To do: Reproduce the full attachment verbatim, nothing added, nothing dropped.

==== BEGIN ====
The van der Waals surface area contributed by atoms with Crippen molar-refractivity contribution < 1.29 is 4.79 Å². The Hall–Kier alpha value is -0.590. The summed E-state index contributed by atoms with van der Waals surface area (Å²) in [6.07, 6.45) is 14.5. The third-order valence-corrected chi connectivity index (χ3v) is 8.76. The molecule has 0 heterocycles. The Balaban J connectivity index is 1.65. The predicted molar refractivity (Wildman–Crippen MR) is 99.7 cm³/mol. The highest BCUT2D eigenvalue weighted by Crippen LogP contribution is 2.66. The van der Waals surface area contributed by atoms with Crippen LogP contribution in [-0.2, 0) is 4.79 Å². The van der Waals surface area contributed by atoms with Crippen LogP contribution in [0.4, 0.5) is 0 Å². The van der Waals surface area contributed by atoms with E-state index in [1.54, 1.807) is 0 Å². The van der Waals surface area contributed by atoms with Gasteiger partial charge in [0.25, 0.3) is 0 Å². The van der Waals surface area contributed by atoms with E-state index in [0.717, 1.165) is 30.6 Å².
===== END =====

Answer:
The van der Waals surface area contributed by atoms with Crippen molar-refractivity contribution < 1.29 is 4.79 Å². The Hall–Kier alpha value is -0.590. The summed E-state index contributed by atoms with van der Waals surface area (Å²) in [6.07, 6.45) is 14.5. The third-order valence-corrected chi connectivity index (χ3v) is 8.76. The molecule has 0 heterocycles. The Balaban J connectivity index is 1.65. The predicted molar refractivity (Wildman–Crippen MR) is 99.7 cm³/mol. The highest BCUT2D eigenvalue weighted by Crippen LogP contribution is 2.66. The van der Waals surface area contributed by atoms with Crippen LogP contribution in [-0.2, 0) is 4.79 Å². The van der Waals surface area contributed by atoms with Crippen LogP contribution in [0.4, 0.5) is 0 Å². The van der Waals surface area contributed by atoms with E-state index in [1.54, 1.807) is 0 Å². The van der Waals surface area contributed by atoms with Gasteiger partial charge in [0.25, 0.3) is 0 Å². The van der Waals surface area contributed by atoms with E-state index in [0.717, 1.165) is 30.6 Å².